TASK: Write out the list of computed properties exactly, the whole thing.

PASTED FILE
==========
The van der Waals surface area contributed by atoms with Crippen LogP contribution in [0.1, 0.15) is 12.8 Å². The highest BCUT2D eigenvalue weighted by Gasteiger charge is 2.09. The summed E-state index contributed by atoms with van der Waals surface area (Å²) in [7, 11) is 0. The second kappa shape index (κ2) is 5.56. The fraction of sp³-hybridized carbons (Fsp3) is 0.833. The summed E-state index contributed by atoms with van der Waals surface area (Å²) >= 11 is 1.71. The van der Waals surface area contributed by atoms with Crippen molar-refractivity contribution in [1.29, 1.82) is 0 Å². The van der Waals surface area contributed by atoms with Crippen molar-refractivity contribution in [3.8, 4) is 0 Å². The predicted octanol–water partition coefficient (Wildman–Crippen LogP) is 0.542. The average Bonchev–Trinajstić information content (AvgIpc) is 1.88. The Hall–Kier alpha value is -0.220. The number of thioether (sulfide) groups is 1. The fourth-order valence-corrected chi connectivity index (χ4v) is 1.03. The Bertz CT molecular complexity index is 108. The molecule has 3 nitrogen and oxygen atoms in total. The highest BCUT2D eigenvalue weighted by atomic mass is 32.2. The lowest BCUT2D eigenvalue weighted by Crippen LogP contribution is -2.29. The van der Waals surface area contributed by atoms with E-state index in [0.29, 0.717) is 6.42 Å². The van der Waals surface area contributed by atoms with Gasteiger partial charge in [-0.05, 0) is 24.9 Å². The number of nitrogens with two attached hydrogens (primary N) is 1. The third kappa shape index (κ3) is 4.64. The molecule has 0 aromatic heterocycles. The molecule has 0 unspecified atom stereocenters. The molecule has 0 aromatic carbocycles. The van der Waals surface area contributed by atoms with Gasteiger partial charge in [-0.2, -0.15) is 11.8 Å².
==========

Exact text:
The van der Waals surface area contributed by atoms with Crippen LogP contribution in [0.1, 0.15) is 12.8 Å². The highest BCUT2D eigenvalue weighted by Gasteiger charge is 2.09. The summed E-state index contributed by atoms with van der Waals surface area (Å²) in [7, 11) is 0. The second kappa shape index (κ2) is 5.56. The fraction of sp³-hybridized carbons (Fsp3) is 0.833. The summed E-state index contributed by atoms with van der Waals surface area (Å²) >= 11 is 1.71. The van der Waals surface area contributed by atoms with Crippen molar-refractivity contribution in [1.29, 1.82) is 0 Å². The van der Waals surface area contributed by atoms with Crippen molar-refractivity contribution in [3.8, 4) is 0 Å². The predicted octanol–water partition coefficient (Wildman–Crippen LogP) is 0.542. The average Bonchev–Trinajstić information content (AvgIpc) is 1.88. The Hall–Kier alpha value is -0.220. The number of thioether (sulfide) groups is 1. The fourth-order valence-corrected chi connectivity index (χ4v) is 1.03. The Bertz CT molecular complexity index is 108. The molecule has 3 nitrogen and oxygen atoms in total. The highest BCUT2D eigenvalue weighted by atomic mass is 32.2. The lowest BCUT2D eigenvalue weighted by Crippen LogP contribution is -2.29. The van der Waals surface area contributed by atoms with E-state index in [0.29, 0.717) is 6.42 Å². The van der Waals surface area contributed by atoms with Gasteiger partial charge in [-0.05, 0) is 24.9 Å². The number of nitrogens with two attached hydrogens (primary N) is 1. The third kappa shape index (κ3) is 4.64. The molecule has 0 aromatic heterocycles. The molecule has 0 unspecified atom stereocenters. The molecule has 0 aromatic carbocycles. The van der Waals surface area contributed by atoms with Gasteiger partial charge in [-0.2, -0.15) is 11.8 Å².